An initial look at the box score of the Celtics’ 100-93 loss to the Raptors on Saturday night tells a pretty simple story against why the C’s dropped a pivotal Game 4. They shot a season-worst 20 percent from 3-point range (7-of-35) and it was too much to overcome that horrific shooting night from the perimeter.
If you listened a bit closer to the Celtics players after the defeat, though, you heard a different story. The Celtics had a chance to sink the Raptors' hopes of a comeback again and they came out and failed to match their intensity?
“They played harder than we did and I think that was just noticeable on both ends of the floor for most part of the game,” Jayson Tatum declared.
“I thought we just didn’t match those guys’ intensity,” Kemba Walker added.
This was a far different stance than the one Brad Stevens had immediately after the game. Effort wasn’t an issue for him from the sidelines, at least not publicly.
“Guys played exceptionally hard and did a lot of good things,” Stevens said. “But the other team is out there, too. And they made it very tough on us. When you miss, as we know, it can kinda cascade on you, and that’s what happened tonight. We gotta handle that better.”
In situations like this, the film tells the story and it doesn’t tell a good one for the Celtics. The Raptors gained life with a miracle win in Game 3 and it appeared the Celtics were still suffering from a hangover after the gut-punch loss in Game 4. Toronto only shot 39 percent from the field and still found a way to win this game. How? They benefitted from a Celtics team that looked like they were playing a mostly meaningless game against Sacramento Kings on a random Wednesday night in January with plays like this.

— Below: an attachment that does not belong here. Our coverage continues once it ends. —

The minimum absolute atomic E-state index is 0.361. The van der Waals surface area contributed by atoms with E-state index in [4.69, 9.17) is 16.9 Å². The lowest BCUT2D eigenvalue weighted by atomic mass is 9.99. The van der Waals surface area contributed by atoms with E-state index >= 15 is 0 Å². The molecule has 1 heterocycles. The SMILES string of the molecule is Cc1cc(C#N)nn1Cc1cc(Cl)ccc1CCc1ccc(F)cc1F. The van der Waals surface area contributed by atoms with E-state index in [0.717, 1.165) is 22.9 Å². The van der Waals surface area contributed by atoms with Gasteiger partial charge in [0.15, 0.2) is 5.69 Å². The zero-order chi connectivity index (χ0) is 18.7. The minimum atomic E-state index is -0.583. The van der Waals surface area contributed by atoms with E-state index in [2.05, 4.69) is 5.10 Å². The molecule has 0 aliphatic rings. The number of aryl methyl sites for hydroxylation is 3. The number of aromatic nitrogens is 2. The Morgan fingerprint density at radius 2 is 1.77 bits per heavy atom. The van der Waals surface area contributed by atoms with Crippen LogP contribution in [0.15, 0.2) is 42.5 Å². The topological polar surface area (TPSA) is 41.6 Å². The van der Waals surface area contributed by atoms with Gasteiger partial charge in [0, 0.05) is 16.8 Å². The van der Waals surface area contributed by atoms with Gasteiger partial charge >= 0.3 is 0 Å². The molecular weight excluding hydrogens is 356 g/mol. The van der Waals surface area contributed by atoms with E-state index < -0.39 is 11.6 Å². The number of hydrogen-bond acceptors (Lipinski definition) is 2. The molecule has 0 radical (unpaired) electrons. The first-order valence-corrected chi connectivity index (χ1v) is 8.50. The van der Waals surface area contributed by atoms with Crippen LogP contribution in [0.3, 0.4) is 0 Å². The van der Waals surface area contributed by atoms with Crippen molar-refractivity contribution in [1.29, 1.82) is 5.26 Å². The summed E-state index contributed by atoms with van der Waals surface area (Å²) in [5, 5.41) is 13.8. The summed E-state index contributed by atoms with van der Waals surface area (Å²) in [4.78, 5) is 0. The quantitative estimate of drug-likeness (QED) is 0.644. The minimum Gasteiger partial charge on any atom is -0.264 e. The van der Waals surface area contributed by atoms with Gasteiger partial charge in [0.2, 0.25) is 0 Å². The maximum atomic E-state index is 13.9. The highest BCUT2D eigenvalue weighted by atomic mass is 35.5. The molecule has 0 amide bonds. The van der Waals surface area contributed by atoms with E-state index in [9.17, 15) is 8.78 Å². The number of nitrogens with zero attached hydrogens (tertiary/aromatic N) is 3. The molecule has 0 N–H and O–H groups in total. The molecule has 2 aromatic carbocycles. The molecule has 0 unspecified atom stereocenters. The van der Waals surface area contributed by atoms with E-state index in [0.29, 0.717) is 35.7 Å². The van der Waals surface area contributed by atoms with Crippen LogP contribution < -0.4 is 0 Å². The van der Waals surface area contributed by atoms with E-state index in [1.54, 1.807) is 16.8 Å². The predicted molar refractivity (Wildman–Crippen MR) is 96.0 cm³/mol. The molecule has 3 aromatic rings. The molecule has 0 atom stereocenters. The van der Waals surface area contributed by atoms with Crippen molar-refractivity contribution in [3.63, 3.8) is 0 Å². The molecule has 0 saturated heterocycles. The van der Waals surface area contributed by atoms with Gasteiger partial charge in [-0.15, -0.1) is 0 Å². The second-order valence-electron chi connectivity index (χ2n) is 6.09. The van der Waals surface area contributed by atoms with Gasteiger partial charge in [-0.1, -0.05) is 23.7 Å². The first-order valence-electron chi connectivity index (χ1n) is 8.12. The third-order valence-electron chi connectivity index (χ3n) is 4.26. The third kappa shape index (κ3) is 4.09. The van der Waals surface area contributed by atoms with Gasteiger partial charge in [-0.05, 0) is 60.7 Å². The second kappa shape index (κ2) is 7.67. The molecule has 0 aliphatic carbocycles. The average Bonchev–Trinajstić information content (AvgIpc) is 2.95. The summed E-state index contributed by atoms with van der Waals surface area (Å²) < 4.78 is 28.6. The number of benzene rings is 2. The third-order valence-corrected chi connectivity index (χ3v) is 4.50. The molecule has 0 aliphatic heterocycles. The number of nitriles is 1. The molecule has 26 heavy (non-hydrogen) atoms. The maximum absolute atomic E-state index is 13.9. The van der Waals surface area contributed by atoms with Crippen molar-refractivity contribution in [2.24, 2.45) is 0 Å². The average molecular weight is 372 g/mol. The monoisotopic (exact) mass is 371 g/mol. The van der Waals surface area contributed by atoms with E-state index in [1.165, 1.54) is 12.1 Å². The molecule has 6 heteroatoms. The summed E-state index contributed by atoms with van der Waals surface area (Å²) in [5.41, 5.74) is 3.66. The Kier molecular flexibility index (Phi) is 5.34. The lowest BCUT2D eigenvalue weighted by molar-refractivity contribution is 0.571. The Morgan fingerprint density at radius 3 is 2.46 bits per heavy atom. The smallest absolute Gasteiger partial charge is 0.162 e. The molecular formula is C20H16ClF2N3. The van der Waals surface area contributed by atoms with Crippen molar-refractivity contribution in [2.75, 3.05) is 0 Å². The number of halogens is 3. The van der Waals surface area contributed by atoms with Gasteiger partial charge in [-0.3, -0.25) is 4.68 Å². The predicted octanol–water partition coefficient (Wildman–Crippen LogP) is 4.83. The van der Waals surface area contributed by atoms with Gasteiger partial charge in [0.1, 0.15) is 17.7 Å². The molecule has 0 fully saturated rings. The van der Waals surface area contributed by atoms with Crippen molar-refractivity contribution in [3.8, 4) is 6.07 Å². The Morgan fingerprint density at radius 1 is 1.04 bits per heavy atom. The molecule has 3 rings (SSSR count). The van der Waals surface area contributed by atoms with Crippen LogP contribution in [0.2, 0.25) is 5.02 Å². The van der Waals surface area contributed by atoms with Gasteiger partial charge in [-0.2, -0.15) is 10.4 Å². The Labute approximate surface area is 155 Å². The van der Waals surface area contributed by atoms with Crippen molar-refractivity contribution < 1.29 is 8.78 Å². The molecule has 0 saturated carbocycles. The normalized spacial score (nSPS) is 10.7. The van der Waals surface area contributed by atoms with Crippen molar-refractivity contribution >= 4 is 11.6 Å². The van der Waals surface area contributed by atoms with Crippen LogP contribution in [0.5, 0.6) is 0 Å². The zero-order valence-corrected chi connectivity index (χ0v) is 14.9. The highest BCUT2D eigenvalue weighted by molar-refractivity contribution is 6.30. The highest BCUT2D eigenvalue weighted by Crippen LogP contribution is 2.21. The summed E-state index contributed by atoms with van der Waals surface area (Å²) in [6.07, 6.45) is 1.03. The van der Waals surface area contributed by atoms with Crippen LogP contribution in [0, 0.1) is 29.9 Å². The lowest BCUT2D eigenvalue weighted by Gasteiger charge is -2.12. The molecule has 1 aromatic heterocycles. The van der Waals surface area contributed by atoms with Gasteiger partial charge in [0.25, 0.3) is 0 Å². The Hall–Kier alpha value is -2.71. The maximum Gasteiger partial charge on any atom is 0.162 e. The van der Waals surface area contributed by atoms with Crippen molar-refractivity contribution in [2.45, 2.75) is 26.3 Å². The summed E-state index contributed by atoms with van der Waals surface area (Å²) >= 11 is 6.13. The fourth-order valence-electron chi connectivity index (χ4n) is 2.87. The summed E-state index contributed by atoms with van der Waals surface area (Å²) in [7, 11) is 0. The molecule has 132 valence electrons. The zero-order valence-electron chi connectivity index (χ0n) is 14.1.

Three Celtics had no real interest in grabbing this rebound a minute into the game. pic.twitter.com/zHYZ54JA1x
— Brian Robb (@BrianTRobb) September 6, 2020
The lackluster focus was so widespread, we were able to compile some effort/mental mistakes for nearly every member of the Celtics core.
The swingman will get the headlines for a horrific shooting night and those are understandable. He tied a team-high with 18 shot attempts, knocking down just four of those attempts. He also took more shots in the fourth quarter (9) than the rest of the team combined (8), showing a lack of awareness amid an ugly shooting night. However, the area that the coaching staff will likely have a bigger issue with Brown in this one comes on the defensive end. His 3-point closeouts were consistently late in this game and that helped the Raptors snap out of a funk and hit a stellar 38 percent of their shots from 3-point range on a very high volume (17-of-44).
Siakam may be struggling in this series shooting from deep but sagging off him by several feet when the ball is a pass away got Brown in trouble early.
OG Anunoby has been red hot in this series from 3 (55 percent) so Stevens' reaction says it all after Brown took his time to get into Anunoby’s airspace on this 3 in the second half.
The Celtics can afford a bad shooting night from Brown once in a while but they can’t afford lazy defense from him on top of that. Between the weak closeouts and the foul trouble, Siakam had his way with Brown in the midrange (8-of-10 on 2-point FGs) for the first time all series. It was a major letdown for a guy who should have been plenty motivated after the way Game 3 ended.
24 points, 10 rebounds and 3 assists indicate there shouldn’t be much to complain about the All-Star's effort compared to the rest of the Celtics roster. However, Tatum deserved to call himself out for some of his miscues in this game.